This is also a time, more than ever before, that the government needs to be open and transparent, responsive and accountable to the people they are seeking to protect, and a responsible, cooperative and collaborative free press operating within an open community space are vital components of the pandemic response and need to be nurtured.

This is very important if we are to keep the COVID-19 pandemic from spreading and at the same time offer some comfort and confidence to our people. What is unfolding before us on a daily basis is no longer normal news developing but a matter of life and death, and how we wield the pen can add to our people’s suffering, magnify their misery or help us contain the threat and give our people the advantage and the tools required to fight this pandemic.

On that note I again repeat the concerns of the government through the Minister for Information and Communications in regard to the varying degree of mis-information and inaccurate and sometimes false information on COVID-19.

I agree that we are fighting a war with an invisible enemy and this is where we must remain vigilant and be on guard at all times. Having access to the right information places us in a better position to mitigate the direct risks of COVID-19.

Let me remind us as professionals in our respective career that we have a duty to serve this nation. Most of us in the public service have taken an oath and that we must remain committed regardless of any circumstances that may come our way.

For you in the media industry, whilst your goal is the pursuit of truth, I would urge you to rethink your priority in what information you want to put out and how you want this information to go out. During this pandemic is it important getting a scoop or do we work well together in keeping our country safe because in the end we are also keeping ourselves, our families and people safe.

In going forward, we have to adapt to the new normal, and as such we expect a lot of resistance and turbulence. The new normal demands for a change in the livelihood of ordinary citizens. This is a time of uncertainty, or fear, hunger, worry and so many problems. But we have to be a voice of reason, of courage, of encouragement and of hope.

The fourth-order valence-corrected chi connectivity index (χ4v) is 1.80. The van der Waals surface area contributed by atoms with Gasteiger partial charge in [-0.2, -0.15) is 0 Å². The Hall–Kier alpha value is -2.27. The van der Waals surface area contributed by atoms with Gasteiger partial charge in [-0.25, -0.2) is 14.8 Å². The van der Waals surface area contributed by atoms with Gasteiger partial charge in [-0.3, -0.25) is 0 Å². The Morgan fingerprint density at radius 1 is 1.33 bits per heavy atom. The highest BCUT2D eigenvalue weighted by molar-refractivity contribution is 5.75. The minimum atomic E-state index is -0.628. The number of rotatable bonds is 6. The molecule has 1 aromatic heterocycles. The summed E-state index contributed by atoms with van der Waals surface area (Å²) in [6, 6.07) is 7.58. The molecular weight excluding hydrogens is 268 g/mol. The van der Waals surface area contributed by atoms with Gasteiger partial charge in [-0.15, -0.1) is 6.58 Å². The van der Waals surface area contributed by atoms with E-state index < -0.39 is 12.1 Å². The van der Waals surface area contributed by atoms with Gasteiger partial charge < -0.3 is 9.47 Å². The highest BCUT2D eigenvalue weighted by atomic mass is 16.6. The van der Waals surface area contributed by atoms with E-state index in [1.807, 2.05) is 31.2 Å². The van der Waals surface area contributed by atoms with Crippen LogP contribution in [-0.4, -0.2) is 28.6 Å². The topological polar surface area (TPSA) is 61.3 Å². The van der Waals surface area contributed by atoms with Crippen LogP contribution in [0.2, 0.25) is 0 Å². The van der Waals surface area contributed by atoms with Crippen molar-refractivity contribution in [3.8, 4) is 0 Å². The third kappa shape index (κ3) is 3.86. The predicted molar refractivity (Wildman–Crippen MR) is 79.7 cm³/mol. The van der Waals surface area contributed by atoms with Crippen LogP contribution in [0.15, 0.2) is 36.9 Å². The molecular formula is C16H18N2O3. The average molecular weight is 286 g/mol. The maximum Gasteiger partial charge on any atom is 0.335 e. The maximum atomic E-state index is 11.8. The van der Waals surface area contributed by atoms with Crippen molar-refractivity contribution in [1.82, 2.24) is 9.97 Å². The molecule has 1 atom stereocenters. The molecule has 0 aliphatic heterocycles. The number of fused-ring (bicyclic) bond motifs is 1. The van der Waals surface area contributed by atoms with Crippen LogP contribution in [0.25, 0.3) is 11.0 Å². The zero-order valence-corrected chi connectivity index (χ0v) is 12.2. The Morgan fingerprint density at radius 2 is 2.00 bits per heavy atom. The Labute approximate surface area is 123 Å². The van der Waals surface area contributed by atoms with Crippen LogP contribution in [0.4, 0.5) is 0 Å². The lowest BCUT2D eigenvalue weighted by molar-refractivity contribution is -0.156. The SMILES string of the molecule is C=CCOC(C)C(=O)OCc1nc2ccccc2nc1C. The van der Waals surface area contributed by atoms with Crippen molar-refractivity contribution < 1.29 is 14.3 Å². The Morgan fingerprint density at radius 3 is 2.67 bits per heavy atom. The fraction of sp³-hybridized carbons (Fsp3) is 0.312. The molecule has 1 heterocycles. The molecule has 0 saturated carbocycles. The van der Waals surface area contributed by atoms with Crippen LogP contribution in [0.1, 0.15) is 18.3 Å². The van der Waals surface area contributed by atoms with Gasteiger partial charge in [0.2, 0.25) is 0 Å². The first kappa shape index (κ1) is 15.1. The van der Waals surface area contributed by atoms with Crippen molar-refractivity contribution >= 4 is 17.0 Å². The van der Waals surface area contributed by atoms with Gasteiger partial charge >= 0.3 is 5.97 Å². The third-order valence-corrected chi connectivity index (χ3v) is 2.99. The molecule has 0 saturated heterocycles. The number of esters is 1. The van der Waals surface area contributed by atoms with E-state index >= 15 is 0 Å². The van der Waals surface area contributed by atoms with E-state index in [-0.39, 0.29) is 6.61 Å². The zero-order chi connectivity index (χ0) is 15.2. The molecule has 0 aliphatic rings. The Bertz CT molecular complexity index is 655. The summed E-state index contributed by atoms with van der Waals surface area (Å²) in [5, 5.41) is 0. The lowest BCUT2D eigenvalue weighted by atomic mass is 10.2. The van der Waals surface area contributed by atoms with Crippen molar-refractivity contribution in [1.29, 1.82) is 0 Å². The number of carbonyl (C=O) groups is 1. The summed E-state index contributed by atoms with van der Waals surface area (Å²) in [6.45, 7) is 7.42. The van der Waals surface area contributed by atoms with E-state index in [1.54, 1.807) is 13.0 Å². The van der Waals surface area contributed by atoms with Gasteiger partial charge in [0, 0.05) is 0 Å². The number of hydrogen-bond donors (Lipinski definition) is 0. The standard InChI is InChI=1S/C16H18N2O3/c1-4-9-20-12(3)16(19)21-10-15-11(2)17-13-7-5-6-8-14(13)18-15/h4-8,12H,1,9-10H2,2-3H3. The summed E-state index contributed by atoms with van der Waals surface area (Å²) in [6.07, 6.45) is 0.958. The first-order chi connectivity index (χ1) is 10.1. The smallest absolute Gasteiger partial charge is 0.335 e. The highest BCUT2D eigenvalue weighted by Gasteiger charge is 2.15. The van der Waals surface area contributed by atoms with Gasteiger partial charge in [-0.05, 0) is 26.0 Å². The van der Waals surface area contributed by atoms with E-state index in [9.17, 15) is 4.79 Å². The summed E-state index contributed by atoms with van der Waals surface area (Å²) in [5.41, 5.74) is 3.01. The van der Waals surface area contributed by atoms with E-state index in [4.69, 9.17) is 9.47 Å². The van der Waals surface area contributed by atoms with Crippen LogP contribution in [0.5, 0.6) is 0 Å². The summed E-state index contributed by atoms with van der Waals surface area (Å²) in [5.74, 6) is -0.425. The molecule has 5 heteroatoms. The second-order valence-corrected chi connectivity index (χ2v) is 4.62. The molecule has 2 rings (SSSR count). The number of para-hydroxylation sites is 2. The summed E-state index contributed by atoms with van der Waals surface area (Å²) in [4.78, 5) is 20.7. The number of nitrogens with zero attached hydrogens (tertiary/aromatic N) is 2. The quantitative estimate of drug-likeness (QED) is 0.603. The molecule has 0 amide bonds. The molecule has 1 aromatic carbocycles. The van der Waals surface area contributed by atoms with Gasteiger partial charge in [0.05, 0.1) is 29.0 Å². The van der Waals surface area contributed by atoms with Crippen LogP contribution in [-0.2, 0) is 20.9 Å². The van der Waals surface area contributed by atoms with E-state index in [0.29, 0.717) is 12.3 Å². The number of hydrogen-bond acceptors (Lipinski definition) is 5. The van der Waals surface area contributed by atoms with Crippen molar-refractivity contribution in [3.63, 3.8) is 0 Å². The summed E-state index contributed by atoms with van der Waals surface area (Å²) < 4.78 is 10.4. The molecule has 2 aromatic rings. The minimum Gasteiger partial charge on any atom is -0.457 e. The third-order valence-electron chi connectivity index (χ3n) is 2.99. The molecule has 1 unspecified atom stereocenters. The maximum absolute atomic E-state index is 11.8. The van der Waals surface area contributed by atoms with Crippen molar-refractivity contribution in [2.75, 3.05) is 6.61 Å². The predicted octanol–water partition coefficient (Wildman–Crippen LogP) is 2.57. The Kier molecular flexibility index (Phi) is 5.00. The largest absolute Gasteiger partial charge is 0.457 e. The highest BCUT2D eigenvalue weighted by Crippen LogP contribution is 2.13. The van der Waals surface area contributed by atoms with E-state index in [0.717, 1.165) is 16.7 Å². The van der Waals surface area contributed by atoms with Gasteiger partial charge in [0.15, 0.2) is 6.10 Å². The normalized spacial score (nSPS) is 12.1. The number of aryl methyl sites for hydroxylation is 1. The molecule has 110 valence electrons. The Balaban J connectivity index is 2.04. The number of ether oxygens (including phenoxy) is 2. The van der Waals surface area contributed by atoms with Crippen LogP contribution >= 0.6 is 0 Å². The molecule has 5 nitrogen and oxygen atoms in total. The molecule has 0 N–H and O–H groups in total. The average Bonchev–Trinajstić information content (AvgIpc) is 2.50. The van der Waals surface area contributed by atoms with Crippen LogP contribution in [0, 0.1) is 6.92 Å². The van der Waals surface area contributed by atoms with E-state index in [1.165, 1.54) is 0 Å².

I see the media in the forefront of helping to shape the new normal for PNG. And this can come through constant dialogue and from workshops such as this that helps each of you to reassess your strategies, network and forge a collaborative approach towards not only maintaining a free press but also in keeping our citizens alive.

Constant dialogue and coordination between the major players in the media industries is a fundamental aspect of charting the way forward to provide accurate and timely information to the society.

On this note, I want to encourage you all to take this opportunity to seriously discuss   matters concerning the media and public information and your role in the new normal.
As much as possible, we want independent and professional journalism free from political and commercial influence and ensure fairness, fact and accuracy in all reporting. But I would go even one step further to ensure we in the media profession are responsible as well.

With these remarks I once again thank all journalists and media workers for your tireless work in reporting this pandemic. You are amongst our frontline responders in this fight against the COVID-19 pandemic and while you do your job, consider your safety at all times.


Thank you.

Media contact: Chief Superintendent Dominic D. Kakas, BEM, DPS

Team Leader – COVID-19 Media & Public Information Joint Agency Task Force
Mobile: 75430557: Email: ddkakas@gmail.com